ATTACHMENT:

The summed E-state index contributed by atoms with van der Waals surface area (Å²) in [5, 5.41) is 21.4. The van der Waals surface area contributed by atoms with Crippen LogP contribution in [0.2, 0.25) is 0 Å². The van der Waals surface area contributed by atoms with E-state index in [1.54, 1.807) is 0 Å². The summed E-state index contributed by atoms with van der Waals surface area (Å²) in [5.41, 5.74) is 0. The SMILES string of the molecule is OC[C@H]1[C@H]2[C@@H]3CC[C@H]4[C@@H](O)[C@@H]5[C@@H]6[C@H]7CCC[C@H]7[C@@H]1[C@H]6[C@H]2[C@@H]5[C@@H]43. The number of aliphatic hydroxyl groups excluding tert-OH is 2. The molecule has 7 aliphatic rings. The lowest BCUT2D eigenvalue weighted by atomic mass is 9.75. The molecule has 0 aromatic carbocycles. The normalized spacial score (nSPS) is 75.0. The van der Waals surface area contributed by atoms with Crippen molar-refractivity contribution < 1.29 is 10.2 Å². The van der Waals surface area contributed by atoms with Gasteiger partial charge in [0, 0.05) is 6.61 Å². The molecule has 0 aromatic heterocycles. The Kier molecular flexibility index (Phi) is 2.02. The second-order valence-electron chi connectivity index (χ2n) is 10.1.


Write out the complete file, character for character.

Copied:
The summed E-state index contributed by atoms with van der Waals surface area (Å²) in [5, 5.41) is 21.4. The van der Waals surface area contributed by atoms with Crippen LogP contribution in [0.2, 0.25) is 0 Å². The van der Waals surface area contributed by atoms with E-state index in [1.54, 1.807) is 0 Å². The summed E-state index contributed by atoms with van der Waals surface area (Å²) in [5.41, 5.74) is 0. The SMILES string of the molecule is OC[C@H]1[C@H]2[C@@H]3CC[C@H]4[C@@H](O)[C@@H]5[C@@H]6[C@H]7CCC[C@H]7[C@@H]1[C@H]6[C@H]2[C@@H]5[C@@H]43. The number of aliphatic hydroxyl groups excluding tert-OH is 2. The molecule has 7 aliphatic rings. The lowest BCUT2D eigenvalue weighted by atomic mass is 9.75. The molecule has 0 aromatic carbocycles. The normalized spacial score (nSPS) is 75.0. The van der Waals surface area contributed by atoms with Crippen molar-refractivity contribution < 1.29 is 10.2 Å². The van der Waals surface area contributed by atoms with Gasteiger partial charge in [0, 0.05) is 6.61 Å². The molecule has 0 aromatic heterocycles. The Kier molecular flexibility index (Phi) is 2.02. The second-order valence-electron chi connectivity index (χ2n) is 10.1.